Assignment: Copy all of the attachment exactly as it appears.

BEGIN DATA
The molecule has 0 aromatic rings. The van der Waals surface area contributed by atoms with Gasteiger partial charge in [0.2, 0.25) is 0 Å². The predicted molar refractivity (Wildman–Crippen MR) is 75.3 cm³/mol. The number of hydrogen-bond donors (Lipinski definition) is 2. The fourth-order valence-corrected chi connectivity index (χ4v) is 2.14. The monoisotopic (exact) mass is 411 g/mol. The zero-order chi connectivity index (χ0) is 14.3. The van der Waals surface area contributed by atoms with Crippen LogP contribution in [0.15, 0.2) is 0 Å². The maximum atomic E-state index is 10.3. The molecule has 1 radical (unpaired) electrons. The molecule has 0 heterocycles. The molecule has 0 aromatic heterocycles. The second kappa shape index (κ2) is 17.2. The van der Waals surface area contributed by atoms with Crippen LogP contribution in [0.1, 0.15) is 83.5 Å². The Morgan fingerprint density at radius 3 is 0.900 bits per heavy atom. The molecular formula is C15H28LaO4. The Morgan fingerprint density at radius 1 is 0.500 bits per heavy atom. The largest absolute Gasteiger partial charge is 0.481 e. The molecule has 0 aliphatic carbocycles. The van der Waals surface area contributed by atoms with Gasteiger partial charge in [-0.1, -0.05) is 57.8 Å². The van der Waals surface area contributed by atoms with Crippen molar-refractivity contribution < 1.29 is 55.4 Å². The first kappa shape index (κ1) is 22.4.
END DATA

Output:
The molecule has 0 aromatic rings. The van der Waals surface area contributed by atoms with Gasteiger partial charge in [0.2, 0.25) is 0 Å². The predicted molar refractivity (Wildman–Crippen MR) is 75.3 cm³/mol. The number of hydrogen-bond donors (Lipinski definition) is 2. The fourth-order valence-corrected chi connectivity index (χ4v) is 2.14. The monoisotopic (exact) mass is 411 g/mol. The zero-order chi connectivity index (χ0) is 14.3. The van der Waals surface area contributed by atoms with Crippen LogP contribution in [0.15, 0.2) is 0 Å². The maximum atomic E-state index is 10.3. The molecule has 1 radical (unpaired) electrons. The molecule has 0 heterocycles. The molecule has 0 aromatic heterocycles. The second kappa shape index (κ2) is 17.2. The van der Waals surface area contributed by atoms with Crippen LogP contribution in [0.1, 0.15) is 83.5 Å². The Morgan fingerprint density at radius 3 is 0.900 bits per heavy atom. The molecular formula is C15H28LaO4. The Morgan fingerprint density at radius 1 is 0.500 bits per heavy atom. The largest absolute Gasteiger partial charge is 0.481 e. The molecule has 0 aliphatic carbocycles. The van der Waals surface area contributed by atoms with Gasteiger partial charge in [-0.1, -0.05) is 57.8 Å². The van der Waals surface area contributed by atoms with Crippen molar-refractivity contribution < 1.29 is 55.4 Å². The first kappa shape index (κ1) is 22.4.